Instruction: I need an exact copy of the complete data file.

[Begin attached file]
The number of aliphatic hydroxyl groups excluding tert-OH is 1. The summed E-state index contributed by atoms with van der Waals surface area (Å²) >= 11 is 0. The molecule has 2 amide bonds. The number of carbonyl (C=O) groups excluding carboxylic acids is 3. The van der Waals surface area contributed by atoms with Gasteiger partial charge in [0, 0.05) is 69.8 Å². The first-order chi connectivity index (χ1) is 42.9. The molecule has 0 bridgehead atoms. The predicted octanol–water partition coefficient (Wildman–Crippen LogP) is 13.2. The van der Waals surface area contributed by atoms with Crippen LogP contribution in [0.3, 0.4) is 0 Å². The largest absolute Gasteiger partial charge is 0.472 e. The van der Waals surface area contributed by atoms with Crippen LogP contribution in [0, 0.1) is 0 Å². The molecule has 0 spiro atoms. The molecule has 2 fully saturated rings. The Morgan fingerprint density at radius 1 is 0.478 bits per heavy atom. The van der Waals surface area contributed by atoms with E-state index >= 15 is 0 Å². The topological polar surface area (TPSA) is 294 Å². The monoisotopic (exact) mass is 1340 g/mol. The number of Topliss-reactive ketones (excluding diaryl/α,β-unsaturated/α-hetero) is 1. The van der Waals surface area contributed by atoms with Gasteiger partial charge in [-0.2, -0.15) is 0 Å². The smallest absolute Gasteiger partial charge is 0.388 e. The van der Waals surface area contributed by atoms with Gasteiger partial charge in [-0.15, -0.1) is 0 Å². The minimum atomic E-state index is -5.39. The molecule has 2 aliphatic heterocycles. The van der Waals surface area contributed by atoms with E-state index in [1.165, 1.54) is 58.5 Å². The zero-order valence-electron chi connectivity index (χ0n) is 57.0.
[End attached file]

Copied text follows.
The number of aliphatic hydroxyl groups excluding tert-OH is 1. The summed E-state index contributed by atoms with van der Waals surface area (Å²) >= 11 is 0. The molecule has 2 amide bonds. The number of carbonyl (C=O) groups excluding carboxylic acids is 3. The van der Waals surface area contributed by atoms with Gasteiger partial charge in [0, 0.05) is 69.8 Å². The first-order chi connectivity index (χ1) is 42.9. The molecule has 0 bridgehead atoms. The predicted octanol–water partition coefficient (Wildman–Crippen LogP) is 13.2. The van der Waals surface area contributed by atoms with Crippen LogP contribution in [0.3, 0.4) is 0 Å². The largest absolute Gasteiger partial charge is 0.472 e. The van der Waals surface area contributed by atoms with Crippen LogP contribution in [0, 0.1) is 0 Å². The molecule has 0 spiro atoms. The molecule has 2 fully saturated rings. The Morgan fingerprint density at radius 1 is 0.478 bits per heavy atom. The van der Waals surface area contributed by atoms with E-state index >= 15 is 0 Å². The topological polar surface area (TPSA) is 294 Å². The monoisotopic (exact) mass is 1340 g/mol. The number of Topliss-reactive ketones (excluding diaryl/α,β-unsaturated/α-hetero) is 1. The van der Waals surface area contributed by atoms with Gasteiger partial charge in [-0.2, -0.15) is 0 Å². The smallest absolute Gasteiger partial charge is 0.388 e. The van der Waals surface area contributed by atoms with Gasteiger partial charge in [-0.15, -0.1) is 0 Å². The minimum atomic E-state index is -5.39. The molecule has 2 aliphatic heterocycles. The van der Waals surface area contributed by atoms with E-state index in [1.165, 1.54) is 58.5 Å². The zero-order valence-electron chi connectivity index (χ0n) is 57.0.